Housed in vaults
Network transformers, the distribution transformers that serve grid and spot networks, are large three-phase units.
Network units are normally vault-types or subway types, which are defined as (ANSI C57.12.40-1982):
- Vault-type transformers // Suitable for occasional submerged operation
- Subway-type transformers // Suitable for frequent or continuous sub-merged operation
Network transformers are often housed in vaults. Vaults are underground rooms accessed through manholes that house transformers and other equipment. Vaults may have sump pumps to remove water, air venting systems, and even forced-air circulation systems.
Utilities may also use dry-type units and units with less flammable insulating oils.
A network transformer has a three-phase, primary-side switch that can open, close, or short the primary-side connection to ground. The standard secondary voltages are 216Y/125 V and 480Y/277 V. Table 1 below shows standard sizes.
Standard Network Transformer Sizes //
|Standard Ratings, kVA|
|216Y/125 V||300, 500, 750, 1000|
|480Y/277 V||500, 750, 1000, 1500, 2000, 2500|
Transformers up to 1000 kVA have a 5% impedance; above 1000 kVA, 7% is standard.
X/R ratios are generally between 3 and 12. Lower impedance transformers (say 4%) have lower voltage drop and higher secondary fault currents. (Higher secondary fault currents help on a network to burn clear faults.) Lower impedance has a price though – higher circulating currents and less load balance between transformers.
Grounding connections //
Most network transformers are connected delta – grounded wye.
By blocking zero sequence, this connection keeps ground currents low on the primary cables. Then, we can use a very sensitive ground-fault relay on the substation breaker. Blocking zero sequence also reduces the current on cable neutrals and cable sheaths, including zero-sequence harmonics, mainly the third harmonic.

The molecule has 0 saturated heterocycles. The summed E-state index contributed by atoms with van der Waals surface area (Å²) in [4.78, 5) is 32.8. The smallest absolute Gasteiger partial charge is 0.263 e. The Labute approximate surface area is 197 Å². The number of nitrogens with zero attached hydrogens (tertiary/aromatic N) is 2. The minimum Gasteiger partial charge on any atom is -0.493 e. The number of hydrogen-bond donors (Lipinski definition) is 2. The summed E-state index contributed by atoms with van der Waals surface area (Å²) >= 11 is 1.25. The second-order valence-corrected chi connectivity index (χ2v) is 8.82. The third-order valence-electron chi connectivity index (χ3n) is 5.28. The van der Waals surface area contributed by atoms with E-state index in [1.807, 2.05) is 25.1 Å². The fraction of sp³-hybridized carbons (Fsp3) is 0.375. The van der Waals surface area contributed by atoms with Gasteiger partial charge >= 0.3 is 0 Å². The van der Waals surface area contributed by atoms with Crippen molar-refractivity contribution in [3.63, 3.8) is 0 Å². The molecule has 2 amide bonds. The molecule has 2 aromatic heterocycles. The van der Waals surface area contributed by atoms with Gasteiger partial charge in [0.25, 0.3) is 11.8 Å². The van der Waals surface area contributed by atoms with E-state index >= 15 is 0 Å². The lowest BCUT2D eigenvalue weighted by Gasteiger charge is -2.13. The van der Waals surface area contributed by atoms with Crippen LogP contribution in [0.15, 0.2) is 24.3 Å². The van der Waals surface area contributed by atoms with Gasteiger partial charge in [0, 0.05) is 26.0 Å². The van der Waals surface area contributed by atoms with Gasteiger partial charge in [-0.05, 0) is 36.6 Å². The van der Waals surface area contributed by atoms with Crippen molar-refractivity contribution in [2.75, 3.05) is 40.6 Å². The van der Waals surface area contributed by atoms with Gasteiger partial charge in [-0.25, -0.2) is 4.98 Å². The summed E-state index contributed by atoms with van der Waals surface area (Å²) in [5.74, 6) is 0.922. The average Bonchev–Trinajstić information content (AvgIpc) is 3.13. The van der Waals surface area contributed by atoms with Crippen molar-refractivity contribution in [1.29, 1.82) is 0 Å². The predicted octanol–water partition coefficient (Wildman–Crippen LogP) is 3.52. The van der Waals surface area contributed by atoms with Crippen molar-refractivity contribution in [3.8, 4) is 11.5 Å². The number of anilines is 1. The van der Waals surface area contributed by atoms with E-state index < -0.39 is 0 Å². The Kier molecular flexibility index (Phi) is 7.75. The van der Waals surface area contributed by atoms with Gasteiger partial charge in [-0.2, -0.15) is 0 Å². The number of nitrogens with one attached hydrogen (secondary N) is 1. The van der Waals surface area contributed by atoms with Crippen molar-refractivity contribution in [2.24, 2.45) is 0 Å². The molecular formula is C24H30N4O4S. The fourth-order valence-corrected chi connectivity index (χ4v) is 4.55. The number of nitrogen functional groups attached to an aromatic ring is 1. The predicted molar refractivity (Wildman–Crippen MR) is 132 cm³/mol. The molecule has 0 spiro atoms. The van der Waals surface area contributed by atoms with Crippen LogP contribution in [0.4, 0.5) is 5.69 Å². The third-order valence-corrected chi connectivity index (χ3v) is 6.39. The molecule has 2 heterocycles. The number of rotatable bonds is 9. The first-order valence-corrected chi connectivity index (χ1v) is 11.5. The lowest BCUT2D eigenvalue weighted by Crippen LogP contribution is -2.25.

One disadvantage of this connection is with combination feeders – those that feed network loads as well as radial loads.
For a primary line-to-ground fault, the feeder breaker opens, but the network transformers will continue to backfeed the fault until all of the network protectors operate (and some may stick). Now, the network transformers backfeed the primary feeder as an ungrounded circuit.
An ungrounded circuit with a single line-to-ground fault on one phase causes a neutral shift that raises the line-to-neutral voltage on the unfaulted phases to line-to-line voltage. The non-network load connected phase-to-neutral is subjected to this overvoltage.
Some networks use grounded wye – grounded wye connections.
This connection fits better for combination feeders. For a primary line-to-ground fault, the feeder breaker opens. Backfeeds to the primary through the network still have a grounding reference with the wye – wye connection, so chances of overvoltages are limited.
Most network transformers are core type, either a three- or five-legged core. The three-legged core, either with a stacked or wound core, is suitable for a delta – grounded wye connection (but not a grounded wye – grounded wye connection because of tank heating). A five-legged core transformer is suitable for either connection type.
Reference // Electric Power Distribution Equipment and Systems – T.A.Short (Purchase from Amazon)
Looking for underground network transformer training. To include the distribution secondary system theory and operation, operation and maintenance of the network protector, and the theory and operation of the primary system.
The problem of the wye-wye connection is the harmonics in the network, and for this reason this connection is never used in distribuition networks.
The wye-wye connection is only used in Hugh voltage, where the aim is to reduce the size of the insulation.
But to compensate the harmonics is necessary that the transformers have a third winding in delta connection.
Does anybody has a information about acetyline gas in oil of new network transformers?
Good and simple presentation of Dist. Transformer and its S/Line diagrams.